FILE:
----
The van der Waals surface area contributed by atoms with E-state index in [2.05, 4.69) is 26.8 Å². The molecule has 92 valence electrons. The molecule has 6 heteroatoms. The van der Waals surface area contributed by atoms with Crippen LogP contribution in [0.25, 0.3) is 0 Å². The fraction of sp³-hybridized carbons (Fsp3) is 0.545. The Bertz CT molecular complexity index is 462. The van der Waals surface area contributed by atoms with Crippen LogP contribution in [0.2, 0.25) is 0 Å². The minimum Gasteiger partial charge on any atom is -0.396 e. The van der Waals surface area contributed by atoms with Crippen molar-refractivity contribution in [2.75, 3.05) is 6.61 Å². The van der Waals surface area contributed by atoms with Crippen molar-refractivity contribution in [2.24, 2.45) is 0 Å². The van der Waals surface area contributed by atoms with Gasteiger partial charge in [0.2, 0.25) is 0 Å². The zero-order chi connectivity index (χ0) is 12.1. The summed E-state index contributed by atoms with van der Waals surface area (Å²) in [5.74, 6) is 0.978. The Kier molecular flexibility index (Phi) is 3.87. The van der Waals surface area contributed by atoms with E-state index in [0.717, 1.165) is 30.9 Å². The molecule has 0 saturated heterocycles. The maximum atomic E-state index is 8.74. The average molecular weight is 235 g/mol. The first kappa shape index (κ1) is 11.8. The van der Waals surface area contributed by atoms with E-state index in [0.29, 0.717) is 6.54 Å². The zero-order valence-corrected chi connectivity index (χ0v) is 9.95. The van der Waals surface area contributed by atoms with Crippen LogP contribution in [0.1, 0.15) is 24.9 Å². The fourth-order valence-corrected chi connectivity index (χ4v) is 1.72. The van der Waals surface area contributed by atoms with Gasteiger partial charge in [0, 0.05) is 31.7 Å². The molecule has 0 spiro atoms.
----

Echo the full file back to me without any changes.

The van der Waals surface area contributed by atoms with E-state index in [2.05, 4.69) is 26.8 Å². The molecule has 92 valence electrons. The molecule has 6 heteroatoms. The van der Waals surface area contributed by atoms with Crippen LogP contribution in [0.25, 0.3) is 0 Å². The fraction of sp³-hybridized carbons (Fsp3) is 0.545. The Bertz CT molecular complexity index is 462. The van der Waals surface area contributed by atoms with Crippen LogP contribution in [0.2, 0.25) is 0 Å². The minimum Gasteiger partial charge on any atom is -0.396 e. The van der Waals surface area contributed by atoms with Crippen molar-refractivity contribution in [2.75, 3.05) is 6.61 Å². The van der Waals surface area contributed by atoms with Crippen molar-refractivity contribution in [2.24, 2.45) is 0 Å². The van der Waals surface area contributed by atoms with Gasteiger partial charge in [0.2, 0.25) is 0 Å². The zero-order chi connectivity index (χ0) is 12.1. The summed E-state index contributed by atoms with van der Waals surface area (Å²) in [5.74, 6) is 0.978. The Kier molecular flexibility index (Phi) is 3.87. The van der Waals surface area contributed by atoms with E-state index in [0.717, 1.165) is 30.9 Å². The molecule has 0 saturated heterocycles. The maximum atomic E-state index is 8.74. The average molecular weight is 235 g/mol. The first kappa shape index (κ1) is 11.8. The van der Waals surface area contributed by atoms with E-state index in [0.29, 0.717) is 6.54 Å². The zero-order valence-corrected chi connectivity index (χ0v) is 9.95. The van der Waals surface area contributed by atoms with Crippen LogP contribution in [0.1, 0.15) is 24.9 Å². The fourth-order valence-corrected chi connectivity index (χ4v) is 1.72. The van der Waals surface area contributed by atoms with Gasteiger partial charge in [0, 0.05) is 31.7 Å². The molecule has 0 spiro atoms.